I am leading today’s Bible study. We will process Las Vegas together.
An article by the Washington post defines a mass shooting as an incident in which 4 or more people are killed or injured by gunfire. This week, our country experienced an incident in which at least 59 people were killed and more than 500 were injured, by gunfire. The Washington Post is calling this the deadliest mass shooting in modern American history, not so long after the most recent deadliest mass shooting in modern American history, a hate –fueled attack on Pulse night club last year.
We need to process this. So, today’s Bible study time will be a time of prayer and reflection, a safe space to talk about feelings.
What does it feel like to wake up each day knowing that somewhere in America, someone is going to be shot to the point of wounding at best, death at worst; and that today might just outdo the most recent “deadliest mass shooting in modern American history?”
For a lot of people, including me, it feels fearsome and heavy. Kind of like, maybe what the followers of Christ felt when they had barricaded themselves behind locked doors for fear of the Jews, and Jesus came and stood among them and said, “peace be with you.” Today, like those early Christians, we find ourselves barricaded and trapped by fear, longing for Christ to come and stand among us and say “peace be with you.”
How does Christ’s peace help you think through things like this? What are some of the promises of Christ in scripture that you turn to during personal or national tragedy?
For me, a person who enjoys quite a bit of privilege in this country, it’s at best, sobering and at worst; at the very worst when a tragedy like this happens, it’s kind of numbing. I’m struggling to feel, do you know what I mean? Who would have ever thought that waking up to the news of a shooting somewhere in America would be as common place as getting out of bed each day?
Today, I feel burdened. Burdened for the cloak of darkness that envelopes a society that refuses to prioritize mental health care, that worships guns, that makes values decisions based on skin color, sexual orientation, physical appearance, the ability of one to articulate him or herself well, and cares very little about what truly lies deep inside the heart of a person.
How do you feel today?
What do you need to hear from Jesus today?
I keep repeating to myself the words of Jesus to his followers: “peace be with you.” And “do not be afraid for I am with you.”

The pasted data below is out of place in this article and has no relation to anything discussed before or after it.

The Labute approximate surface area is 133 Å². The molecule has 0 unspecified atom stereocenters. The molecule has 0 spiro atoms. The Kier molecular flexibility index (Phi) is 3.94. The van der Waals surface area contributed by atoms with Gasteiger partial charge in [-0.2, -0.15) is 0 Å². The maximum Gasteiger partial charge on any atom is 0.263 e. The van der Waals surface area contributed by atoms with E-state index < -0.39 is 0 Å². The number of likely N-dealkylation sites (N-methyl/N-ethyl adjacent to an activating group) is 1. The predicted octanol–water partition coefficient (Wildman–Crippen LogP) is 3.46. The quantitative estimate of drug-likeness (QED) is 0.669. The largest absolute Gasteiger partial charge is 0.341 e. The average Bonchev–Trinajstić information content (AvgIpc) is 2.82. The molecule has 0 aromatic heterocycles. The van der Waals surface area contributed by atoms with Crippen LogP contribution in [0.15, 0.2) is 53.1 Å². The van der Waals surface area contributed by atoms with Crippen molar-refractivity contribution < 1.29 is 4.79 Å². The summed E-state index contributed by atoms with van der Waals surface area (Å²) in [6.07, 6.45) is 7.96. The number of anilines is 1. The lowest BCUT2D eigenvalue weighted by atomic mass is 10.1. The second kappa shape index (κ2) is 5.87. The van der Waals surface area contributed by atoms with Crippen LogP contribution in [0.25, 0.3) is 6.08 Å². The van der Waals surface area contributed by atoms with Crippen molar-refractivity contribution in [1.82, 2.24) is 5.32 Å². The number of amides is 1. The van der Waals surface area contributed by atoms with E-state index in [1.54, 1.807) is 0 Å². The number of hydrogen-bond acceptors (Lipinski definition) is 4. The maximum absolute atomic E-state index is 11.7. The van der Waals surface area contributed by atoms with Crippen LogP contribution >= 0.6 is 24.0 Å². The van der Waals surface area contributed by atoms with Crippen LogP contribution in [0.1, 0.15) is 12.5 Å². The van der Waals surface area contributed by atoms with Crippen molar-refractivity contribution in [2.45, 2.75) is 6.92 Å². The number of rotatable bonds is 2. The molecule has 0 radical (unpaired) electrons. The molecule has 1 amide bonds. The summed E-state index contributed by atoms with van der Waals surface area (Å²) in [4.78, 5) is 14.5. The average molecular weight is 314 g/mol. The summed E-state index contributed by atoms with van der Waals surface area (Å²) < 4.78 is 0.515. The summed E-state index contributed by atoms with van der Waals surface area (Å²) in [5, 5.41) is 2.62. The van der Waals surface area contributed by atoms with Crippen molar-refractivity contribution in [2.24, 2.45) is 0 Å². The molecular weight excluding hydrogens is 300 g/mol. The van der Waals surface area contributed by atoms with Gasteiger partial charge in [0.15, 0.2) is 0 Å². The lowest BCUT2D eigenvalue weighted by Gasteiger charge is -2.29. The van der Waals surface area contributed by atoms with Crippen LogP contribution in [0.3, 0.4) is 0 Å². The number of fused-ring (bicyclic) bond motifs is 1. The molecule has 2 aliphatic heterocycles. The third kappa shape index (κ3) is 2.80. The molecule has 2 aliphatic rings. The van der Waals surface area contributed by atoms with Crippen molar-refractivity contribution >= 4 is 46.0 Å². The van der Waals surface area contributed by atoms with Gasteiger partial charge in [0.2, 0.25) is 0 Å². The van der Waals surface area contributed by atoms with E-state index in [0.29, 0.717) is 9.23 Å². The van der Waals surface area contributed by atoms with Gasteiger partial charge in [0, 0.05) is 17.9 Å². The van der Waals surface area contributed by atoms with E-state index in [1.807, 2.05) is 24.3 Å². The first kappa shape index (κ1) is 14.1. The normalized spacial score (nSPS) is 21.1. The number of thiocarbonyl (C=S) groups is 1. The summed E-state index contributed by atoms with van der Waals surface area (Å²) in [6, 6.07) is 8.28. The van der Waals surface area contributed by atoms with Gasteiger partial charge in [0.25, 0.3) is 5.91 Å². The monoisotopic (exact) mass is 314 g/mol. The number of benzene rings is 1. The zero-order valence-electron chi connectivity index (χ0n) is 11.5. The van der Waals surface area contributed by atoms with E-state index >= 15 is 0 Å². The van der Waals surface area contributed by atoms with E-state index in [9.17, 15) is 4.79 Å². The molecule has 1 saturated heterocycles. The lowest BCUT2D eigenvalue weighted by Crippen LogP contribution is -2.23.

What about you?
It’s ok to feel. It’s ok to feel angry, sad, helpless or burdened; numb, in denial, shocked, panicked. It’s ok to feel scared, worried, distressed. We can feel these things, and also carry the promise that Christ is with us, even in our fear, or despair, or whatever we are feeling.
And we don’t have to dwell on those feelings, but I do want to create a safe space to name them, if that’s what you are feeling, because when something like this happens, it can create a slew of feelings and thoughts we might not know what to do with. It’s best to process those feelings.
Jesus gave us examples of how to process intense feelings: weeping when Lazarus died, moved to distress to the point that his sweat was like drops of blood.
This is a safe space to share those thoughts, with the group or just acknowledging them to yourself to deal with later. You can come and talk to me, or Greg at a later time if you need to; however you are dealing with and processing what happened in Las Vegas this week, a tragedy at human hands, or even the tremendous losses due to natural disasters, know that you have people in your corner on the church staff who are dealing and processing as well.
How are you feeling?
This country has a problem. It has misplaced its priorities and bred a culture of hate, division, fear of people who are different, and a love of guns and violence. We need to spend some time in prayer today for victims and families, for each other as we each grieve and reflect, and learn to move forward until the next national tragedy.
Let’s spend some time in prayer for peace and change, and anything else that is on your minds. Last Sunday, we enjoyed a joyous celebration of the unity we have through Christ. Today, let’s find time to mourn and let arguments fall to the wayside for a bit, as we lift so many hurting people in prayer; knowing that, though it may be of little comfort right now, we carry the love of Christ within us, a love that has the power to unite people across dividing lines.
The text I selected for our Bible study today has a word for us in this time. In Jesus’ home town, he stands up to speak in the synagogue and lays before them his mission:
“The spirit of the Lord is upon me because it has anointed me to bring good news to the poor. He has sent me to proclaim release to the captives and recovery of sight to the blind, to let the oppressed go free, to proclaim the year of the Lord’s favor.”
And then he sits down, and centuries later, we find ourselves imbued with the same spirit, the same calling to proclaim good news to all – the poor, women, foreigners, people whose skin or sexual orientation, or manner of speaking, or mental stability, or levels of ability don’t match ours or don’t match what a perfection-loving culture says is the best.
We have good news of freedom.
Freedom from limitations placed on one person by another, freedom from fear, freedom from the need to be in control. The spirit that was upon Jesus is also upon us to make us, the body of Christ, “communities of welcome, reconciliation, and sharing that respects all aspects of human dignity – of everyone” (Ruth C. Duck)”
We are the words of Christ made flesh – empowered by the spirit to search and find a new way forward; a way of love and peace.